Maine is one of only two states which split their electoral votes - Nebraska being the other. The real fight in Maine is for the one electoral vote in the 2nd Congressional District, the northern more rural area. We ran President Obama’s campaign in 2008 and 2012. These were two entirely different campaigns, but they shared a single outcome – Barack Obama winning all four electoral votes in Maine.
The answer? Everything had to line up perfectly for the “No” campaign. Placed on the ballot was Question 1, which would have raised the City's standard minimum wage for workers to $15 per hour. Across the country there has been a movement to increase the minimum wage to $15 for all workers, like in San Francisco, and for specific type of workers, like in Massachusetts and New York City. Portland being a progressive city, one would assume the voters would have voted for the increase. But Portland is also home to pragmatic progressives.
Just weeks prior to Election Day 2010, down 15 points in the polls, we were called in to run the campaign to defeat Question 3. The measure would have reduced the state sales tax rate from 6.25 to 3 percent. While it would be easy to assume that the liberal bastion of Massachusetts would never approve such a measure, it was clearly not immune to the national mood of fiscal restraint facing the nation during the recession: just months earlier, Bay State voters had elected Senator Scott Brown to the Liberal Lion’s, Senator Ted Kennedy, seat.
One coalition came together to defeat Question 2 and Question 4 on the Maine ballot back in 2009. Question 2, the Maine Auto Excise Tax Repeal Initiative, would have cut the car excise tax in half. Question 4, better known as the Taxpayer Bill of Rights (TABOR), would have limited government spending increases to increases in population and inflation. Initial polling had Question 2 passing by 15%, and Question 4 passing by 24%.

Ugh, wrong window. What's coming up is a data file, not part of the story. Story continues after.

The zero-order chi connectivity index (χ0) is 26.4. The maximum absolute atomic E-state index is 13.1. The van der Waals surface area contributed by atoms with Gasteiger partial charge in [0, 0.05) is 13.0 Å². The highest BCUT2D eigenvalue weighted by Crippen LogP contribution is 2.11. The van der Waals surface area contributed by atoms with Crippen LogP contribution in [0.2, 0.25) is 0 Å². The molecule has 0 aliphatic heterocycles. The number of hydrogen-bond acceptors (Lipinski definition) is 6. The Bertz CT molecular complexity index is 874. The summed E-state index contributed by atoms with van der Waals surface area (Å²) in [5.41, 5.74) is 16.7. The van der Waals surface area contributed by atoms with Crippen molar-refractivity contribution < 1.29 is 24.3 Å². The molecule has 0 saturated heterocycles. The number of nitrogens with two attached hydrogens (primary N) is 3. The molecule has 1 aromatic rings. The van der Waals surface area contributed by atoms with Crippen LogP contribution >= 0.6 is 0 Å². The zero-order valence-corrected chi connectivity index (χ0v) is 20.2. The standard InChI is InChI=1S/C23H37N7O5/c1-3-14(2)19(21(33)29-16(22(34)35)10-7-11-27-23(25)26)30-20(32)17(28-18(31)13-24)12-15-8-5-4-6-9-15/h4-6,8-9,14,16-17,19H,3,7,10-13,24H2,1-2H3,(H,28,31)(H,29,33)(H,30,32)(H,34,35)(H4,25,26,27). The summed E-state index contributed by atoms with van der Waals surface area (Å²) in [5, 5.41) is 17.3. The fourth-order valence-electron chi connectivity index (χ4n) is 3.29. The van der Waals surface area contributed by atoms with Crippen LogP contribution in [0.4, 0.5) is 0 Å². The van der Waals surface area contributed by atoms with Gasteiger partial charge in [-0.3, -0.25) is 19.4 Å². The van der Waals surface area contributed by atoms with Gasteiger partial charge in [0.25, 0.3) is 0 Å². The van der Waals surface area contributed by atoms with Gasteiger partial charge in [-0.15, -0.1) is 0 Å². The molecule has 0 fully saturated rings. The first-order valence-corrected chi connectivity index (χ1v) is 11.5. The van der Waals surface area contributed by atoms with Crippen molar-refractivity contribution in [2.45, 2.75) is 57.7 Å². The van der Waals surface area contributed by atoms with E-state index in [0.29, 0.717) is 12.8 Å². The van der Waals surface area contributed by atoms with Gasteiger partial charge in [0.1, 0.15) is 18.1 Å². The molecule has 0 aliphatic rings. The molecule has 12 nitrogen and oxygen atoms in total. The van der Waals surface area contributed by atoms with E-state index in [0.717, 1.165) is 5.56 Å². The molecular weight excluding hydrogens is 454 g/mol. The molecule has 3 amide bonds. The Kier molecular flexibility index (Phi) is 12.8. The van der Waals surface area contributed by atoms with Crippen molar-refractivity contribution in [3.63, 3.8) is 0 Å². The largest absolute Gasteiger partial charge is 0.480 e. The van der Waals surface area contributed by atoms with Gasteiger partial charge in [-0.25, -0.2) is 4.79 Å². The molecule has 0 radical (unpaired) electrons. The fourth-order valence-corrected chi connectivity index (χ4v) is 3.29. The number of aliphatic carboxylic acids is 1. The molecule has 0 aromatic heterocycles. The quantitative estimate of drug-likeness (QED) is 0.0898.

What do you do when there are limited resources, the economy is in a free fall, and you have to ask voters to approve a $33 million bond to renovate a recreational civic center? You focus on the community, provide a vision of what the building will look like, and explain how this is a job creating initiative in tough times.
In December of 2012, Toby McGrath was hired by DCP Midstream to defeat a moratorium that would be on the Searsport ballot in March of 2012. If the moratorium was passed it would have shut down the alternative energy project.
In 2011 Portland, Maine, was going to elect a mayor by popular vote for the first time in 88 years. There was also an interesting wrinkle on how that vote would occur: Portland had recently implemented ranked choice voting, meaning voters would rank the 15 competing candidates on the ballot.